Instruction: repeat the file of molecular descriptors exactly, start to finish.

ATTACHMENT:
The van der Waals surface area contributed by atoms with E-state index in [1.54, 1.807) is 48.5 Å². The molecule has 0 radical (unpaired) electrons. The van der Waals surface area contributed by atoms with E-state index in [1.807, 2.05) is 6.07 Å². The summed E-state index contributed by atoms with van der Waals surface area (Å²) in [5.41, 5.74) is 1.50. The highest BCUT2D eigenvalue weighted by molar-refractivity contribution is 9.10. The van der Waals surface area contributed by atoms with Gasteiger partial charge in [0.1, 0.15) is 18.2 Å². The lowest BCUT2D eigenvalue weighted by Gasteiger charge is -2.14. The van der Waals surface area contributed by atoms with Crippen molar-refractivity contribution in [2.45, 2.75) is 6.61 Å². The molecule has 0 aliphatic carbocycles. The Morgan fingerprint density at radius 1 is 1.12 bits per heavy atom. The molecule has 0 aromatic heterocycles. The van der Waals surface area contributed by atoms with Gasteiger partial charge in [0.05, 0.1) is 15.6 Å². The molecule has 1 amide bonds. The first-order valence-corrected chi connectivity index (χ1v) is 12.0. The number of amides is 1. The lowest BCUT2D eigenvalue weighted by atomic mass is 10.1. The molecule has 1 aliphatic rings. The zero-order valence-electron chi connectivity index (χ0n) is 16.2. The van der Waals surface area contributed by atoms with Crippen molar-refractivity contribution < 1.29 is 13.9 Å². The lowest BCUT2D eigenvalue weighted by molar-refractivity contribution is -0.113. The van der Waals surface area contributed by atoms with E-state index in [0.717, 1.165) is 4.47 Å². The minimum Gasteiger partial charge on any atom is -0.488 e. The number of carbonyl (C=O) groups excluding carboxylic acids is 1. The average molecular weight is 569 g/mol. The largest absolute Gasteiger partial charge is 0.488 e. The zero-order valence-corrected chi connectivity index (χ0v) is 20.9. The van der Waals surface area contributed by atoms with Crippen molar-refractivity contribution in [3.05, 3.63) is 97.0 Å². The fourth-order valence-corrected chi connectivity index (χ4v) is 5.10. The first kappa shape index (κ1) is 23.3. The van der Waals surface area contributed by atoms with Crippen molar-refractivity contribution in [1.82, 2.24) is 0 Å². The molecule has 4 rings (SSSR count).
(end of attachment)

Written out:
The van der Waals surface area contributed by atoms with E-state index in [1.54, 1.807) is 48.5 Å². The molecule has 0 radical (unpaired) electrons. The van der Waals surface area contributed by atoms with E-state index in [1.807, 2.05) is 6.07 Å². The summed E-state index contributed by atoms with van der Waals surface area (Å²) in [5.41, 5.74) is 1.50. The highest BCUT2D eigenvalue weighted by molar-refractivity contribution is 9.10. The van der Waals surface area contributed by atoms with Gasteiger partial charge in [0.1, 0.15) is 18.2 Å². The lowest BCUT2D eigenvalue weighted by Gasteiger charge is -2.14. The van der Waals surface area contributed by atoms with Crippen molar-refractivity contribution in [2.45, 2.75) is 6.61 Å². The molecule has 0 aliphatic carbocycles. The Morgan fingerprint density at radius 1 is 1.12 bits per heavy atom. The molecule has 0 aromatic heterocycles. The van der Waals surface area contributed by atoms with Gasteiger partial charge in [0.05, 0.1) is 15.6 Å². The molecule has 1 amide bonds. The first-order valence-corrected chi connectivity index (χ1v) is 12.0. The number of amides is 1. The lowest BCUT2D eigenvalue weighted by atomic mass is 10.1. The molecule has 1 aliphatic rings. The zero-order valence-electron chi connectivity index (χ0n) is 16.2. The van der Waals surface area contributed by atoms with Crippen molar-refractivity contribution < 1.29 is 13.9 Å². The lowest BCUT2D eigenvalue weighted by molar-refractivity contribution is -0.113. The van der Waals surface area contributed by atoms with E-state index in [0.717, 1.165) is 4.47 Å². The minimum Gasteiger partial charge on any atom is -0.488 e. The number of carbonyl (C=O) groups excluding carboxylic acids is 1. The average molecular weight is 569 g/mol. The largest absolute Gasteiger partial charge is 0.488 e. The zero-order valence-corrected chi connectivity index (χ0v) is 20.9. The van der Waals surface area contributed by atoms with Crippen molar-refractivity contribution in [3.05, 3.63) is 97.0 Å². The fourth-order valence-corrected chi connectivity index (χ4v) is 5.10. The first kappa shape index (κ1) is 23.3. The van der Waals surface area contributed by atoms with Crippen molar-refractivity contribution in [1.82, 2.24) is 0 Å². The molecule has 4 rings (SSSR count).